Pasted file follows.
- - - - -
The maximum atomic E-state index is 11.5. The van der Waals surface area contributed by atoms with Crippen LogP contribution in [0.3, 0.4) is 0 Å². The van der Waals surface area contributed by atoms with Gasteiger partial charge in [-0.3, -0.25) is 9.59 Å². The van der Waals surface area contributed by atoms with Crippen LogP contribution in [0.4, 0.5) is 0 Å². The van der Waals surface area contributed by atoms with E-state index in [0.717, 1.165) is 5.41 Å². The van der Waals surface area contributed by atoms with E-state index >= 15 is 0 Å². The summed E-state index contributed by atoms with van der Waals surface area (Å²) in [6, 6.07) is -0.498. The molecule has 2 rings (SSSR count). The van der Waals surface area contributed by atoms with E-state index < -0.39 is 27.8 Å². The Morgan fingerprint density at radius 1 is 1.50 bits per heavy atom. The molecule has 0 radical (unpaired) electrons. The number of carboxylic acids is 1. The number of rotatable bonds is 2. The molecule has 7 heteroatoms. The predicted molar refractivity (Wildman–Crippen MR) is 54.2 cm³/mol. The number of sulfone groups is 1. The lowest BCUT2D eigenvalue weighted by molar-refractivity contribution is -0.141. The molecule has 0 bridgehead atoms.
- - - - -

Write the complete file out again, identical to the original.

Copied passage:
The maximum atomic E-state index is 11.5. The van der Waals surface area contributed by atoms with Crippen LogP contribution in [0.3, 0.4) is 0 Å². The van der Waals surface area contributed by atoms with Gasteiger partial charge in [-0.3, -0.25) is 9.59 Å². The van der Waals surface area contributed by atoms with Crippen LogP contribution in [0.4, 0.5) is 0 Å². The van der Waals surface area contributed by atoms with E-state index in [0.717, 1.165) is 5.41 Å². The van der Waals surface area contributed by atoms with E-state index >= 15 is 0 Å². The summed E-state index contributed by atoms with van der Waals surface area (Å²) in [6, 6.07) is -0.498. The molecule has 2 rings (SSSR count). The van der Waals surface area contributed by atoms with E-state index < -0.39 is 27.8 Å². The Morgan fingerprint density at radius 1 is 1.50 bits per heavy atom. The molecule has 0 radical (unpaired) electrons. The number of carboxylic acids is 1. The number of rotatable bonds is 2. The molecule has 7 heteroatoms. The predicted molar refractivity (Wildman–Crippen MR) is 54.2 cm³/mol. The number of sulfone groups is 1. The lowest BCUT2D eigenvalue weighted by molar-refractivity contribution is -0.141. The molecule has 0 bridgehead atoms.